Foodservice industry figures from global information provider The NPD Group show that pubs are increasingly more a place for eating and less a venue for ‘a quick pint’. Half of the British population now visits a pub at least once per month. This is a higher visitor measure than quick service burger restaurants (45%) or coffee shops (44%). Pubs have been particularly successful at boosting breakfast business. Visits to pubs at breakfast have grown by 128%, up from 44 million for the year ending December 2008 to 100 million during the year ending December 2014.
Savvy pubs run drinks promotions to encourage visitors to try out their premises – to bring in ‘food-led’ repeat business. For the year ending December 2014, meal deals including a beverage were used in 18% of all food-led pub visits (in which food is purchased). This is up from 15% for the year ending December 2008. Creating a ‘casual dining’ setting to attract families for this trial-and-repeat strategy has proved successful for many forward-thinking chains. They are creating environments that successfully fill the gap between traditional ‘full service’ restaurants with waiter/waitress service, and the popular fast food chains.
The growing importance of many pubs as a place to eat means for the year ending December 2014 less than 1 in 10 pub visits (8.4%) exclusively featured beverages. This is down on the year ending December 2008, when around 1 in 8 (12%) of pub visits were exclusively for beverages.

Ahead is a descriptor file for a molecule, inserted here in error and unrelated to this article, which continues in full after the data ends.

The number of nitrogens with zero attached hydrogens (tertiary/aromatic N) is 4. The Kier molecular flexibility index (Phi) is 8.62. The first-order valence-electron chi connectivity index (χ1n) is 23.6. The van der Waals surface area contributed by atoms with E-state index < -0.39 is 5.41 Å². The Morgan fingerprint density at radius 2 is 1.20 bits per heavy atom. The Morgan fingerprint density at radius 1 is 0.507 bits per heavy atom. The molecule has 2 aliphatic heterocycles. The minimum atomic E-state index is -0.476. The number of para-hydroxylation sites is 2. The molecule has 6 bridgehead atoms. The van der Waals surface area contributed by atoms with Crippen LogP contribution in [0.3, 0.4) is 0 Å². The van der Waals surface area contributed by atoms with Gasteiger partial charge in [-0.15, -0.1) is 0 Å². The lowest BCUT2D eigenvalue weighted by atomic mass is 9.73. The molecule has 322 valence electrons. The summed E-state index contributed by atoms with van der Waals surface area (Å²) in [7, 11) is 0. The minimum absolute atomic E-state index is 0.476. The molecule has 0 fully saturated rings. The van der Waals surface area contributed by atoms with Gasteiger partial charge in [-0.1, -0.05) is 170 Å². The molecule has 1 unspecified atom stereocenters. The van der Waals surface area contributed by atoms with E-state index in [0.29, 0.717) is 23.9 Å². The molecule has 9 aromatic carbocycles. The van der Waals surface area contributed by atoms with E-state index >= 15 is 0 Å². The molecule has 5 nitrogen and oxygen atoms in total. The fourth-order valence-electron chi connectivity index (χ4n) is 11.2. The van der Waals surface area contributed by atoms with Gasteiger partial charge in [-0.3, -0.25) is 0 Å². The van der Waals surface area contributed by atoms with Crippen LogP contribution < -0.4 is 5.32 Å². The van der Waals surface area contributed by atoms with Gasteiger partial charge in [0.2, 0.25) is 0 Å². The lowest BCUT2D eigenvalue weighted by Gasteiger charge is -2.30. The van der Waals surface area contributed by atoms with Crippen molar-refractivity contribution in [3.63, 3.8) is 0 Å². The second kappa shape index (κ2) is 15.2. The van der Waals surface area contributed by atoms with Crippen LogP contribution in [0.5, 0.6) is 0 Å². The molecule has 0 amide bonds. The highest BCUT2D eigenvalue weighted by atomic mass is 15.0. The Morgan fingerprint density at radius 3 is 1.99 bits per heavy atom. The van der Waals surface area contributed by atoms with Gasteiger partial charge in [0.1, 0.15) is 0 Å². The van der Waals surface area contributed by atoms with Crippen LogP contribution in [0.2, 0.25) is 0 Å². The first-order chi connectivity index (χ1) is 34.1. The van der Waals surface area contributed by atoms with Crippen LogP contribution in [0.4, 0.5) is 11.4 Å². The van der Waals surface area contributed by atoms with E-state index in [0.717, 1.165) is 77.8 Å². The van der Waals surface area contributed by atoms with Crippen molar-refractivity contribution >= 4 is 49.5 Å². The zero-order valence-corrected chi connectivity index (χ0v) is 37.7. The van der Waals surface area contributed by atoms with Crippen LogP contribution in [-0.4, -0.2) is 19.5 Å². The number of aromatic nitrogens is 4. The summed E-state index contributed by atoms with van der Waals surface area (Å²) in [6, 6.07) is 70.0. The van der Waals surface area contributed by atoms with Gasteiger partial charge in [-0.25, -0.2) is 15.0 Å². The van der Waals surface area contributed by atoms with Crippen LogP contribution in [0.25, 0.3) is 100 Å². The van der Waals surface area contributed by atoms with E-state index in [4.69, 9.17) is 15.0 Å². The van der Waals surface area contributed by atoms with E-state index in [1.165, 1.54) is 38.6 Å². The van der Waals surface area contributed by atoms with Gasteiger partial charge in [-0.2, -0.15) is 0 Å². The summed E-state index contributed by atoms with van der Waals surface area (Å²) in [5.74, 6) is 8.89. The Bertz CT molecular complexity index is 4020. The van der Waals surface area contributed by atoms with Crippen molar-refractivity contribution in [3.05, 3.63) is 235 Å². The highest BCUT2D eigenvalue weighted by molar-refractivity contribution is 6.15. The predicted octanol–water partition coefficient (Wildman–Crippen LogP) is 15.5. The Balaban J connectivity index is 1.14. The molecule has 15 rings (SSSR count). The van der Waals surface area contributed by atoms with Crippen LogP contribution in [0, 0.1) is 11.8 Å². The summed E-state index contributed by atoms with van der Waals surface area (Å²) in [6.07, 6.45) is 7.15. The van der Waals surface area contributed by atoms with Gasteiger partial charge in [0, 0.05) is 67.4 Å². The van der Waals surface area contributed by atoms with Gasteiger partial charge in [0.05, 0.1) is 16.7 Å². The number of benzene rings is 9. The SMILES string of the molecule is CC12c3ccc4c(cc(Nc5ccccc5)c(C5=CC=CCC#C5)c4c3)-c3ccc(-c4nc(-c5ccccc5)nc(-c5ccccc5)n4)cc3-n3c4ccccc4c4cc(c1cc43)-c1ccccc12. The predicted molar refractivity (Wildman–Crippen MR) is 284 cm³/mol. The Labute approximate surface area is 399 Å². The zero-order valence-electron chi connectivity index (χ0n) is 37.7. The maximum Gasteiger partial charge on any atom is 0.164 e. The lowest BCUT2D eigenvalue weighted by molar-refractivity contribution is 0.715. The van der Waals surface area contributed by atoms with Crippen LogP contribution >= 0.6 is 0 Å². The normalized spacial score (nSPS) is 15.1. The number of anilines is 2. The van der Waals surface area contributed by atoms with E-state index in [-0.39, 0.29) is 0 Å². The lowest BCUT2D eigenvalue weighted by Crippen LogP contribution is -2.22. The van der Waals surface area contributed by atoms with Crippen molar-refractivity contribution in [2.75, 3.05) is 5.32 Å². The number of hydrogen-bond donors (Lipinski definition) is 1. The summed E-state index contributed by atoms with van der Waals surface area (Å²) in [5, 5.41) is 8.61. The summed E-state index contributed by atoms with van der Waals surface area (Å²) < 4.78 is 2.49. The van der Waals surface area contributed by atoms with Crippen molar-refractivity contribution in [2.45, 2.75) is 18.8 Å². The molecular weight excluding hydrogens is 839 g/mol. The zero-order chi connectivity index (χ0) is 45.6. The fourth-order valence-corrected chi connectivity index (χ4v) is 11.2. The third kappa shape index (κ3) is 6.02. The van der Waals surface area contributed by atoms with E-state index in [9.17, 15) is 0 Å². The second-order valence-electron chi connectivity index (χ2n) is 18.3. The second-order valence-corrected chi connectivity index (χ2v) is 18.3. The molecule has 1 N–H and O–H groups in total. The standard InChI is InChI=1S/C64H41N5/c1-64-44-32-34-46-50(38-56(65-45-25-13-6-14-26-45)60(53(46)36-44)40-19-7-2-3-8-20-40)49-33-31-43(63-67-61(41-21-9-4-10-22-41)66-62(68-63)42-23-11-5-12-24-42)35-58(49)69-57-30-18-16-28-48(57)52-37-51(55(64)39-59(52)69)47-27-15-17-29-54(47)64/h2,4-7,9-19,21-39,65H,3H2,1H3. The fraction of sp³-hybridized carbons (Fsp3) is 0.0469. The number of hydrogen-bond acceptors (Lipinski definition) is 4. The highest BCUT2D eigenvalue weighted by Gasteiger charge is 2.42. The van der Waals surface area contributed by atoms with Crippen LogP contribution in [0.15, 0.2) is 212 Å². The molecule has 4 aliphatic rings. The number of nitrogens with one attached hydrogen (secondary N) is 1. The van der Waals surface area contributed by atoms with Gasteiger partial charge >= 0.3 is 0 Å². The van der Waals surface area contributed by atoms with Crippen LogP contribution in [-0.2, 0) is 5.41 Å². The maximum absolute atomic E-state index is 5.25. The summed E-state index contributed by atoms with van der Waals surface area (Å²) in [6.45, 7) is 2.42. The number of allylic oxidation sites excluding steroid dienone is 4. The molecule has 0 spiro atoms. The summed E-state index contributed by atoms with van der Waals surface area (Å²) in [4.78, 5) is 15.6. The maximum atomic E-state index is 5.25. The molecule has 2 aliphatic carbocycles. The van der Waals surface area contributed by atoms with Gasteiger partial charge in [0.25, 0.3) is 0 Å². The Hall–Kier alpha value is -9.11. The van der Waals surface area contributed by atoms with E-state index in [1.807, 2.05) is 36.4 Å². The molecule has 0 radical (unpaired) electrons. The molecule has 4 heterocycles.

At the same time, Britons are visiting pubs less frequently than seven years ago. British consumers went to a pub on average of 3.9 times per month in 2008 but this is now down to 3.5 times per month in 2014. This means the average Briton now goes to the pub once every 8.6 days, compared to once every 7.7 days in 2008. For the pub industry, this means 47 million fewer visits in the year ending December 2014 than during 2008.
Alcohol is still important in pubs and there were 456 million visits to British pubs where alcohol was purchased for the year ending December 2014. But alcohol consumption in pubs has declined in recent years. Servings of alcohol in pubs are down 28% since 2008, while consumption of hot beverages and soft drinks in pubs is up (+11.4% and +6% respectively).
“Pubs are learning more and more that food is the gateway to commercial success,” said Jack MacIntyre, NPD Group Senior Account Manager, Foodservice UK. “Chain-led pubs pull in the customers by appealing to a range of consumer motivations – from ‘quick drink’ to ‘family meal’. The striking increase in breakfast visits to pubs over recent years shows how well pubs have diversified into a very food-led occasion. Breakfast is an area in which pubs at one time had a zero presence.
“But they have done so well with food that they now find themselves competing directly with the top foodservice players. So pubs have to respond to the fast-moving, innovative and growth-oriented quick service food concepts that are doing so well on Britain’s high streets. Pubs need to keep on adapting so they offer a great experience, with a great range, at a great price.”
Cask Matters opinion:
Given that there were still 456 million pub visits for alcohol last year, there is clearly an opportunity for cask ale pubs to make their cask ale offer a key attraction for visitors and to offer something different to their competitors who may be concentrating more on food choice than an interesting range of beers for their customers. Let us know what you think.